More than 500,000 people have died from COVID-19 in Latin America and the Caribbean, demonstrating health and economic inequalities across the region.
A new article analyzes seven books that address these inequalities, including questions of who benefits from health care and what interrelated roles societies, social movements and governments play. To end inequalities in the region, the author calls for a universal approach to health care.
The article, written by a professor at Carnegie Mellon University (CMU), appears in the June 2021 issue of Latin American Research Journal, a journal published by the Association for Latin American Studies.
These books innovate and contribute to our understanding of some of the most important health care systems in Latin America. In doing so, they help us understand the content and impact of health policies, an issue that has taken on new urgency during the pandemic.. “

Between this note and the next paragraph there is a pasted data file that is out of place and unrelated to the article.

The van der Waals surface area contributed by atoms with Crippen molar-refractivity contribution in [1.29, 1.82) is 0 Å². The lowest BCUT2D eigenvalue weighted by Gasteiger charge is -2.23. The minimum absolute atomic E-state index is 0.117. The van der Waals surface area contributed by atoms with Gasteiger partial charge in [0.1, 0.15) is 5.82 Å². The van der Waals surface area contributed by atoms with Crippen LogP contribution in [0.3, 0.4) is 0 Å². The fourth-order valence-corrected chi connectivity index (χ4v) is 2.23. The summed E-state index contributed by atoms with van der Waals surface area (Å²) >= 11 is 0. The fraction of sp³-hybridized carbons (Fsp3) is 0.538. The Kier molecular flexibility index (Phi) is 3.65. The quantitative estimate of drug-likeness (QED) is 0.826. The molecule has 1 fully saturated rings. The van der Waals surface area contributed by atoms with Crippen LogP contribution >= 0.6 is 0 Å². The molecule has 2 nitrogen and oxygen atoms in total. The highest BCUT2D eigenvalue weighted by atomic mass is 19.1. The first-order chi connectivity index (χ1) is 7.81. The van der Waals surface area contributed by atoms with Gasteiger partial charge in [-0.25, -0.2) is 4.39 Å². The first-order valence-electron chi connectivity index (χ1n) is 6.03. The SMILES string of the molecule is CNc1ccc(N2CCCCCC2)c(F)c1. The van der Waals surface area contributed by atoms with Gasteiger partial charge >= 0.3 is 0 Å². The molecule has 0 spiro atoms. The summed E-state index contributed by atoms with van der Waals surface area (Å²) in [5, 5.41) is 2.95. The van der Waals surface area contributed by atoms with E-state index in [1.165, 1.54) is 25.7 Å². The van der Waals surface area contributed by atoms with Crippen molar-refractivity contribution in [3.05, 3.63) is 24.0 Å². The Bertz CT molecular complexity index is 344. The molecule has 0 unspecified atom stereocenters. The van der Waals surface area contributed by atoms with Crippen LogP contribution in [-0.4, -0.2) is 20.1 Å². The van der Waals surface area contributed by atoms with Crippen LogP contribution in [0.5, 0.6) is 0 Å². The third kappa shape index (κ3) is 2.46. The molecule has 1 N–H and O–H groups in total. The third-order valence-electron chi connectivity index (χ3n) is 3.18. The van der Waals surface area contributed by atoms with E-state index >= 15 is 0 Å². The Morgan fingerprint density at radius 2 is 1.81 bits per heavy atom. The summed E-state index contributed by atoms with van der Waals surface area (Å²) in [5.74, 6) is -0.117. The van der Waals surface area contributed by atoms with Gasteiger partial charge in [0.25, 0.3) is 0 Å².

Silvia Borzutzky, Professor of Political Science and International Relations, Heinz College, Carnegie Mellon University
With the seven books as a backdrop, the author begins with a brief historical overview of health policies in the region, then examines the role of social movements, subnational governments and policy implementation in ensuring access. to health care. It also discusses the role of international organizations.
Borzutzky notes that most of the authors of the books are concerned about equitable and universal health care policies, but that goal has been hampered. Even in countries with a universal right to health care, citizens have unequal access due to regional inequalities, traditional patronage relationships and the exclusion of minorities or minority groups.
During the COVID-19 pandemic, people who lack power bore the brunt of this lack of access. Moreover, as the disease results from poverty, in a post-pandemic Latin America and the Caribbean, the task will not only be to provide universal and good quality health care, but also to reduce poverty across the continent, suggests the author.
“The authors of the books I have reviewed are convinced that health policies in this part of the world are far from universal,” Borzutzky explains. “Instead, they are fragmented and respond to the power and actions of critical groups or individuals in critical roles at specific times and places.”